ICC Cricket World Cup 2011 / News
England v West Indies, Group B, World Cup 2011, Chennai
Gibson envies England resilience
Siddarth Ravindran at the Chidambaram Stadium
March 17, 2011
England's World Cup campaign has provided enough thrills for even the most ardent adrenaline junkie, and though they lurched from terrific to terrible once again, they soaked up the blows from West Indies at the MA Chidambaram Stadium and hung on for a tight win that keeps them in the tournament.
West Indies had the game firmly in their grip on several occasions, but every time, England managed to squeeze out of trouble. At 151 for 6, England's tail was exposed but West Indies didn't bring on their spearhead, Kemar Roach, and instead chose to use the less menacing Sulieman Benn and Kieron Pollard, which allowed Luke Wright to lead a revival.
During the chase, they had England on the mat, first after the all-out-attack from Chris Gayle and Darren Sammy, and later when the Andre Russell-Ramnaresh Sarwan stand took them close, but on both occasions a clutch of wickets undermined their chances of victory. West Indies coach Ottis Gibson wants his side to grasp some of England's scrapping ability, which he feels will be vital for Caribbean cricket to rise again.
"England have been a resilient side for a long time, they don't always play their best game, but somebody stands up, today it was Tredwell, Luke Wright's been waiting for a game a while as well, he had a good game with the bat," Gibson said after the game. "They have got the resilience that we are looking for."
West Indies came out chasing 243 as though it was 343, with Gayle initially setting a scorching pace before Sammy blasted three sixes to keep the run-rate at seven an over. It was a bizarre scorecard, with the top six batsmen either going berzerk at close to two runs a ball, or dropping anchor at a strike-rate of 45 or less - as though only first gear and top gear existed.
Gibson said the power-hitting from Gayle and Sammy was part of their strategy. "The hardness of the ball made it easier for stroke-play, as the ball got softer it became a lot harder to bat," he said. "We knew the ball would stay a little bit in the pitch and that it would turn a lot more when it was softer, so the strategy was to capitalise on the early overs which we did. We were always at five an over (required rate). What we needed was somebody to see us through, and that didn't happen."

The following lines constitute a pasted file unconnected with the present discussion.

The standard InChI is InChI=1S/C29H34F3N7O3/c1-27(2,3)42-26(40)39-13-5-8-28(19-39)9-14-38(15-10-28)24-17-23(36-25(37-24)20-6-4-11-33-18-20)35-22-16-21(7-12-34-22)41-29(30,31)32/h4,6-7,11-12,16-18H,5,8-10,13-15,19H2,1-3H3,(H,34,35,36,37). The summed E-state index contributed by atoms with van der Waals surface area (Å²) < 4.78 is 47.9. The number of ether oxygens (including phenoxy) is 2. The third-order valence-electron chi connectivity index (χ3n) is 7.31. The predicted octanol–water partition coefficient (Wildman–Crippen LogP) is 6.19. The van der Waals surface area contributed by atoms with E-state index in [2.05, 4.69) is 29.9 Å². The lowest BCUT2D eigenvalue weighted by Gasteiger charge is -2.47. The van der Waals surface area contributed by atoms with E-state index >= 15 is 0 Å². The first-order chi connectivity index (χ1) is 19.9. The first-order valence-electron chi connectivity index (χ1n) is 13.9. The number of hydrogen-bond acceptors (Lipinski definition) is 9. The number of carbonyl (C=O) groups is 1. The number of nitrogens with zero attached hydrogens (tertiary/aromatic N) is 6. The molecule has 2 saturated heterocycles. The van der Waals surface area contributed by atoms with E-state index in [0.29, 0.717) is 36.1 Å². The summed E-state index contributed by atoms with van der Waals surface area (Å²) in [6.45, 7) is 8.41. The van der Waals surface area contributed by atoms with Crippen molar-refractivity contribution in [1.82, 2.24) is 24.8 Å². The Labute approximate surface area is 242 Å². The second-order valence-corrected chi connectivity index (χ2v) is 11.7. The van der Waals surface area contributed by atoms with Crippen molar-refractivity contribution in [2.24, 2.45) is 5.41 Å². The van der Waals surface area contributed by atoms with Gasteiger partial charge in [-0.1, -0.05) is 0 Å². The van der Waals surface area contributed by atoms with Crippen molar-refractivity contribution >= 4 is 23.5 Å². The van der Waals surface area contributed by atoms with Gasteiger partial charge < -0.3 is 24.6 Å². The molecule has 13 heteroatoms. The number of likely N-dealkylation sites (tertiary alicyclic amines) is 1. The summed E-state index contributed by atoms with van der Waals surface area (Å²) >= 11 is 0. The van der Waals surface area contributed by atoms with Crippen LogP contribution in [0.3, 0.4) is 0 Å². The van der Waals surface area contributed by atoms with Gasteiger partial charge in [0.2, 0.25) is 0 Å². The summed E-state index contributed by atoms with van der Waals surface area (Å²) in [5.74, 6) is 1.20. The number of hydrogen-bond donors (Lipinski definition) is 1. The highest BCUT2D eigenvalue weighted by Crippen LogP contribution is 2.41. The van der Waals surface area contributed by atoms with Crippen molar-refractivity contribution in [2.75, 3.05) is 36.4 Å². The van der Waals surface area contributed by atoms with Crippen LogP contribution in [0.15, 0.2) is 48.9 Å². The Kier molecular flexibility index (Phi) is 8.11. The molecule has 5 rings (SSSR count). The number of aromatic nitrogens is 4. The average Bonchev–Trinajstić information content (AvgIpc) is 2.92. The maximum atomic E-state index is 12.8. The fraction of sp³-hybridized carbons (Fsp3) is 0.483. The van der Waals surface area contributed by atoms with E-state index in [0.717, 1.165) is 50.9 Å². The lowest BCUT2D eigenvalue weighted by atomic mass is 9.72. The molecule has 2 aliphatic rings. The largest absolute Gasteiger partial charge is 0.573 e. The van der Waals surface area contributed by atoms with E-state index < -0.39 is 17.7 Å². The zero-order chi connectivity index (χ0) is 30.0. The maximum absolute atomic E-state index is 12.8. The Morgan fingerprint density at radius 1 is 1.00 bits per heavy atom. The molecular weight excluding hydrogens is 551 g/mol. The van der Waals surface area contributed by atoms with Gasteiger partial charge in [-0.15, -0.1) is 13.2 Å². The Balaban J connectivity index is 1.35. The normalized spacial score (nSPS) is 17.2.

While using Sammy as a pinch-hitter was a planned move, pushing the wicketkeeper Devon Thomas to No. 4 was less so. "A toilet break," Gibson revealed as the reason behind the change. "Sarwan couldn't make it to the crease in time, that's why Thomas came."
Despite the defeat, Gibson said that the performance of the two newcomers, allrounder Russell and legspinner Devendra Bishoo, gave him cause for optimism. Russell picked up four wickets before his quickfire 49 took West Indies close to the finish line. "Great performance from Andre Russell today in only his second international game," he said, "bowling very well and then making a good 49, putting on a good partnership with Sarwan."
Bishoo impressed on debut, with three wickets including those of Jonathan Trott and Eoin Morgan. "You saw the emergence of young Devendra Bishoo, another little gem we have known about for a while, who came here and did a great job with his legspinners," Gibson said. "Roach, Russell, Dwayne Bravo, all those guys are under 25, they are going to be the nucleus of the West Indies team for a long time to come. As a coach, there is a hell of a lot to take out of this [defeat] and move forward with."
The defeat in Chennai means West Indies could face a must-win tie against India on Sunday, if Bangladesh manage to upset South Africa on Saturday. A Bangladesh defeat will almost certainly send West Indies into the quarter-finals, irrespective of the outcome against India. "We haven't beaten a top team in some 20 months," said Gibson. "We would like to do that [on Sunday], we had another opportunity today, we didn't take it but we are getting closer."
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Slow left-arm spinners generally do well in T20s, plus he can also bat a bit. Then why doesn't he stop runs, take many wickets, or bat quicker in the IPL?